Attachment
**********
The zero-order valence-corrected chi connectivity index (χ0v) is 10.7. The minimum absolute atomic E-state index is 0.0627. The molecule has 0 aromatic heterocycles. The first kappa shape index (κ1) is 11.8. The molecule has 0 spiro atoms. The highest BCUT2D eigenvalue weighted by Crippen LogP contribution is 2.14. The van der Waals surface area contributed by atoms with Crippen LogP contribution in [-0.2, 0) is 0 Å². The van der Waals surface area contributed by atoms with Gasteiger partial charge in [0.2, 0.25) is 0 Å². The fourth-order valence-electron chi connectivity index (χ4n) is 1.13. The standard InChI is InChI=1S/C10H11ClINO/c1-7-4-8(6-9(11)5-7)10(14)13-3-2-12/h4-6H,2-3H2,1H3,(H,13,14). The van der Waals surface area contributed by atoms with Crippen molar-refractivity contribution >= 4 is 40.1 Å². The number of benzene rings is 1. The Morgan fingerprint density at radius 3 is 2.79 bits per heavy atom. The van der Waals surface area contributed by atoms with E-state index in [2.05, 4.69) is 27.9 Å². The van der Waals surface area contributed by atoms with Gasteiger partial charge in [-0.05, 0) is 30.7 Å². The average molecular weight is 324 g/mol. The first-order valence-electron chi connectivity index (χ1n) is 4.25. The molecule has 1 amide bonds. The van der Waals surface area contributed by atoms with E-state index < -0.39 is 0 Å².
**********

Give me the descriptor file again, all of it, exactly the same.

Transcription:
The zero-order valence-corrected chi connectivity index (χ0v) is 10.7. The minimum absolute atomic E-state index is 0.0627. The molecule has 0 aromatic heterocycles. The first kappa shape index (κ1) is 11.8. The molecule has 0 spiro atoms. The highest BCUT2D eigenvalue weighted by Crippen LogP contribution is 2.14. The van der Waals surface area contributed by atoms with Crippen LogP contribution in [-0.2, 0) is 0 Å². The van der Waals surface area contributed by atoms with Gasteiger partial charge in [0.2, 0.25) is 0 Å². The fourth-order valence-electron chi connectivity index (χ4n) is 1.13. The standard InChI is InChI=1S/C10H11ClINO/c1-7-4-8(6-9(11)5-7)10(14)13-3-2-12/h4-6H,2-3H2,1H3,(H,13,14). The van der Waals surface area contributed by atoms with Crippen molar-refractivity contribution >= 4 is 40.1 Å². The number of benzene rings is 1. The Morgan fingerprint density at radius 3 is 2.79 bits per heavy atom. The van der Waals surface area contributed by atoms with E-state index in [2.05, 4.69) is 27.9 Å². The van der Waals surface area contributed by atoms with Gasteiger partial charge in [-0.05, 0) is 30.7 Å². The average molecular weight is 324 g/mol. The first-order valence-electron chi connectivity index (χ1n) is 4.25. The molecule has 1 amide bonds. The van der Waals surface area contributed by atoms with E-state index < -0.39 is 0 Å².